Business as usual: Australia-Indonesia relations ‘back on track’
By Dr Avery Poole
Another episode in a turbulent relationship unfolded last week in Kuala Lumpur. The foreign ministers of Australia and Indonesia met in a signal that diplomatic relations have resumed. Julie Bishop and Retno Marsudi held talks on the sidelines of the ASEAN ministerial meetings, at one point dismissing advisors and other members of their delegations to speak one-on-one, and then advised the media that ‘the relationship is strong’.
This follows the return in early June of the Australian ambassador to Indonesia, Paul Grigson, to Jakarta after his withdrawal over the Bali executions in April.
The meeting between Ms Bishop and Ms Retno has been interpreted in the news media as signifying the resumption of ‘normal’ diplomatic relations.
The perception is that tensions have eased somewhat and that ongoing issues, such as asylum seekers and the live cattle trade, and opportunities such as investment and trade deals can continue to be negotiated.
One might ask whether such diplomatic withdrawals make any real difference to the relationship. And there is understandable public scepticism about their impact on fraught issues, such as the executions or the spying scandal (which led to Jakarta withdrawing its ambassador to Australia in November 2013). Recalling an ambassador is a signal of a government’s position on a particular issue. But the Australian and Indonesian governments would both know in these situations that relations will not be irreparably damaged.
The Australia-Indonesia relationship is characterised by peaks and troughs, and individual issues or crisis points will not fundamentally undermine the relationship. What is more notable at present is the orientation and priorities of each state’s leadership at particular points in time. The somewhat inward-looking nature of the Jokowi administration (relative to that of his predecessor SBY) is a potential hindrance to progress in the bilateral relationship. And the potential for greater cooperation in regard to asylum seekers is driven more by the Abbott government’s sale of its policy on boat ‘turn-backs’ to his domestic constituency, than by the diplomatic hiccups with Indonesia.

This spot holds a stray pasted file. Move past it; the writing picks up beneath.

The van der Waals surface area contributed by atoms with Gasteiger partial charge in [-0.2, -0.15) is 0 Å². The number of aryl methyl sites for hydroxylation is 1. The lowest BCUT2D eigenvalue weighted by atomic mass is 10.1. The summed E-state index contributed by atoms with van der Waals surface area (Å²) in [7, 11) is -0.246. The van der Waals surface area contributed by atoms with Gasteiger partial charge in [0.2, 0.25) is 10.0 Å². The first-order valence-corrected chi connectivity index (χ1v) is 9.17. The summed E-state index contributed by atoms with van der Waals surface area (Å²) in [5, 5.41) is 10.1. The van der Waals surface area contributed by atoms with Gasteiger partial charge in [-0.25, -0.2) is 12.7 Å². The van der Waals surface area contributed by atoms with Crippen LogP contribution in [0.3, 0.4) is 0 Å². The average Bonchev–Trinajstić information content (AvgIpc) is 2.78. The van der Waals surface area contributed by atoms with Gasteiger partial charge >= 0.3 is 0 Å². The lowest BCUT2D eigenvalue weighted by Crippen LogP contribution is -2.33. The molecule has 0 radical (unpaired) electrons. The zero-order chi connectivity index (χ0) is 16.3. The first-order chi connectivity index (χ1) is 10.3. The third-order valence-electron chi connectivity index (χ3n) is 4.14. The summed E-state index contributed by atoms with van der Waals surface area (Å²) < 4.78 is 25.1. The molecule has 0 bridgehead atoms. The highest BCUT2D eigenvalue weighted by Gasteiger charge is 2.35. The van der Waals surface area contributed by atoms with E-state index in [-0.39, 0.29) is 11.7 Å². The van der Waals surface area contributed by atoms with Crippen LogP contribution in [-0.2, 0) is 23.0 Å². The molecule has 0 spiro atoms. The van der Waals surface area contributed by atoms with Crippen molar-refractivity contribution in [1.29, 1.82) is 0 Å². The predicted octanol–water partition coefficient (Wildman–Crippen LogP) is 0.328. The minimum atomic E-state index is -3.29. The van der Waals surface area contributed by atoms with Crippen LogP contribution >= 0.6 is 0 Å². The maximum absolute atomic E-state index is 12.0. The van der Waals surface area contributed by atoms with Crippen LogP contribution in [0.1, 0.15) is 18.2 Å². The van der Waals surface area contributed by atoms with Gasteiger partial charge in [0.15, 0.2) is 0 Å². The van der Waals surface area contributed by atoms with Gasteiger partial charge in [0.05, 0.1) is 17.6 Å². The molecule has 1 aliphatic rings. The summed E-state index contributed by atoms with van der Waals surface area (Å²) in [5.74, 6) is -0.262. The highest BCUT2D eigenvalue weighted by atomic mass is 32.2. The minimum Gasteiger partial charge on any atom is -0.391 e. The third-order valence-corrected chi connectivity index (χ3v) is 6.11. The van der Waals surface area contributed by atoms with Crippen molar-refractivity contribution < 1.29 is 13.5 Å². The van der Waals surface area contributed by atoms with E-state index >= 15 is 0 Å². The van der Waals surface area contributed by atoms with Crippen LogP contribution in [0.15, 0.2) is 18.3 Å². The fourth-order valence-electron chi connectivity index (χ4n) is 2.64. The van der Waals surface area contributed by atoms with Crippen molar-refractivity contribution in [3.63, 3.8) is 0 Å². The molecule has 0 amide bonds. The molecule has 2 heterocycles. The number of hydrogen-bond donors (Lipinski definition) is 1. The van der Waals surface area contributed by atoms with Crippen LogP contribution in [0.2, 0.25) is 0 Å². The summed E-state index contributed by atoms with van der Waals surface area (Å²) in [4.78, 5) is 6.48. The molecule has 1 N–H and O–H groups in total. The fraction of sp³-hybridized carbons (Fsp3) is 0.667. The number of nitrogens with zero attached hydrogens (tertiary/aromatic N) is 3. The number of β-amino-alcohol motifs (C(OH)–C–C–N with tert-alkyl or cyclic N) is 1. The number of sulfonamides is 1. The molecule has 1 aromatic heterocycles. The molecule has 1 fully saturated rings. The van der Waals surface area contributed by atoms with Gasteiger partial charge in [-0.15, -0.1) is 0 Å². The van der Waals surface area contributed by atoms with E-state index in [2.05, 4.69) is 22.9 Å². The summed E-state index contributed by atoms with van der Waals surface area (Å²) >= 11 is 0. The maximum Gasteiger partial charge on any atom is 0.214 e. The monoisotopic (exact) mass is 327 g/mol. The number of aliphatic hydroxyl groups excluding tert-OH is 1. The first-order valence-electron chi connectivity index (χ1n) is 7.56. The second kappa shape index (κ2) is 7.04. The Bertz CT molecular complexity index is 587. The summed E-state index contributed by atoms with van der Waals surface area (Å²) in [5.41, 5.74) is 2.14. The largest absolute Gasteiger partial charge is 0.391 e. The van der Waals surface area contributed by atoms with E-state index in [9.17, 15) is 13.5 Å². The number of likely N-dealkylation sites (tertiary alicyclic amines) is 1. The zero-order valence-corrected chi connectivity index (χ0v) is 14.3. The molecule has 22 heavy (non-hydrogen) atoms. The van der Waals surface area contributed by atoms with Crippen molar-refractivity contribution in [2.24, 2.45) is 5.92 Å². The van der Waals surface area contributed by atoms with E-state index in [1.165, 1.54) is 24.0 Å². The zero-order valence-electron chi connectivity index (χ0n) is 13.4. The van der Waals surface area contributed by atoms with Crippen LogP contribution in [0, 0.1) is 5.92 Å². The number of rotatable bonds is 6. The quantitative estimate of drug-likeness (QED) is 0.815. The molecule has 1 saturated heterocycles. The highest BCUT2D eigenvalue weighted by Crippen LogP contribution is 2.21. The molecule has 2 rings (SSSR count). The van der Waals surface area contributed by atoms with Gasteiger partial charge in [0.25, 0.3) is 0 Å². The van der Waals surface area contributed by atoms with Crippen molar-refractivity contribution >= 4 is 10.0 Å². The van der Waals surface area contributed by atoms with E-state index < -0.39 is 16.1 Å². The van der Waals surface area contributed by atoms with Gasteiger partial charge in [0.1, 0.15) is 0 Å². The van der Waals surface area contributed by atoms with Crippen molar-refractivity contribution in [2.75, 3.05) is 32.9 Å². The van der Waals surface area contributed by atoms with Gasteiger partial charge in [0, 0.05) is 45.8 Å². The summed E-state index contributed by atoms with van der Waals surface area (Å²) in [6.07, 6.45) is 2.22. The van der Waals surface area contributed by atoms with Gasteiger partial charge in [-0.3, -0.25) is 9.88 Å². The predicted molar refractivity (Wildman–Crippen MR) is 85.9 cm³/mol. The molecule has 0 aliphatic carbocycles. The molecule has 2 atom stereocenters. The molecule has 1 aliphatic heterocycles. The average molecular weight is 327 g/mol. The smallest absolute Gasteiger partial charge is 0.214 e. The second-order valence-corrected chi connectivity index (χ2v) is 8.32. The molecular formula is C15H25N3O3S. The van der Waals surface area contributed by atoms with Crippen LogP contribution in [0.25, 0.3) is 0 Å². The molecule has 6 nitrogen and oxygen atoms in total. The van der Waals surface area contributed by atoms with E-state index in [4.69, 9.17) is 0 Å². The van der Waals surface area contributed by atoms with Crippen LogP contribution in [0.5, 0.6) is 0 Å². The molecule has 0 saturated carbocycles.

Even focusing on these matters belies a more fundamental feature of the relationship. As Bishop has pointed out, the two governments work on a range of issues and opportunities across a number of ministries. There are bilateral cooperation efforts underway in defence (e.g. military exercises and counterterrorism), trade, investment, education, cultural exchange and many other areas. But there is a tendency to overlook the breadth of bilateral engagement when high profile, emotive events such as the executions occur. No matter how shocking such events might be, they are unlikely to derail what is a more comprehensive relationship than most Australians and Indonesians probably realise.
As such, the meeting of Julie Bishop and Retno Marsudi is, in a sense, business as usual. What will be really interesting is whether the complex relationship underlying the inevitable peaks and troughs strengthens or weakens over the longer term.
Image source: australiaplus.com